The construction of the Romaine-3 surface powerhouse requires an important excavation of approximately 98 m (left to right bank direction) by 64 m (upstream-downstream direction) and 80 m deep in the rock mass. The water intake tunnel as a length of approximately 1.8 km including the lined portion and sits at an average depth of 150 m below the natural ground level. The unlined portion of the power tunnel is located in a rock mass that can sustain a hydraulic pressure of about 1.7 MPa as to prevent hydraulic jacking of existing joints. During the design phase, in-situ stresses have been measured with hydraulic jacking tests done in several boreholes. These boreholes are aligned and distributed along the axis of the future lined tunnel, starting from the powerhouse site to a distance of 350 m upstream. The tests were conducted in an undisturbed rock mass at variable depths corresponding to about 20 m above and below the future tunnel elevation. To acquire a better understanding of the stress relief caused by the powerhouse large excavation, a new testing program, with 2 boreholes, was conducted after the completion of the excavation. The first borehole was located about 0.6 m beside a previously tested borehole. Also, with a borehole televiewer, it was possible to identify, in this new borehole, the same joints sets that were tested in the existing borehole. The test intervals elevation has been adjusted in order to test these specific joints so as to compare the stress conditions pre and post-excavation. A second borehole was drilled at about 44 m upstream of the powerhouse to evaluate if the effect of excavation on in-situ stresses was observed closer to the excavation. Based on these hydraulic jacking results, it is shown that no substantial stress relief has been measured in the rock mass at 56 m upstream of the powerhouse after its excavation.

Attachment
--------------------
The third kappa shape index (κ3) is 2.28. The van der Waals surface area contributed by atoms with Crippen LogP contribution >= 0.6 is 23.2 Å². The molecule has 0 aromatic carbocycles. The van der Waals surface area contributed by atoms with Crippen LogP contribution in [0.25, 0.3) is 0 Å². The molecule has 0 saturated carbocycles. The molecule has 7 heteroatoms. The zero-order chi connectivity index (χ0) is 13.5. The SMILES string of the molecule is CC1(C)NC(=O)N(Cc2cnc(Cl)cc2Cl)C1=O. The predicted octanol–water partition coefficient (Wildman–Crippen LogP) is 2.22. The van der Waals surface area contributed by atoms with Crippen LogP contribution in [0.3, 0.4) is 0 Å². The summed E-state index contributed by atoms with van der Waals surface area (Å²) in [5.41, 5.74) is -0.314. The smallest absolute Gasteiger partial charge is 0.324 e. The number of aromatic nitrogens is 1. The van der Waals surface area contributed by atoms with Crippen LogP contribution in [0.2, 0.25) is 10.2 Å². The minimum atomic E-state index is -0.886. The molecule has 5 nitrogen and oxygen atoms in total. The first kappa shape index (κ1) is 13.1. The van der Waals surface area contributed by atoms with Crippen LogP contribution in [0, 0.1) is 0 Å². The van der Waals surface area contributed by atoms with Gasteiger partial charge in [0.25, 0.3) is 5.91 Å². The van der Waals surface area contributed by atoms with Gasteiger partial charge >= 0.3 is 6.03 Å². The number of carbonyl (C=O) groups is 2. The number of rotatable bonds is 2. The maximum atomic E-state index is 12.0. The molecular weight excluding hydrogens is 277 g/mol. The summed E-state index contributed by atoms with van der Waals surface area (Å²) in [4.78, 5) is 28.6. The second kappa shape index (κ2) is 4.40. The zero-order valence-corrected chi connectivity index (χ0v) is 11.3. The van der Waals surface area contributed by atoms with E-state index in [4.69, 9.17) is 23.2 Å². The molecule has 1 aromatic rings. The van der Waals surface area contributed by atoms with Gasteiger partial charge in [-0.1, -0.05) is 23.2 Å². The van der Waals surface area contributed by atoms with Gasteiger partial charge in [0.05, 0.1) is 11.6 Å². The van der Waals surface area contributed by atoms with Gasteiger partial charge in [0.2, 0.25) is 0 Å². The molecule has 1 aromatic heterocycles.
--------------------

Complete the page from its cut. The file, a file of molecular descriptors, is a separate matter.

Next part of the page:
Rock Mass Stress Relief at Shallow Depth Due to Surface Powerhouse Excavation
Champagne, Karine, Quirion, Marco, and Jean-Francois Noël. "Rock Mass Stress Relief at Shallow Depth Due to Surface Powerhouse Excavation." Paper presented at the ISRM International Symposium on In-Situ Rock Stress, Tampere, Finland, May 2016.
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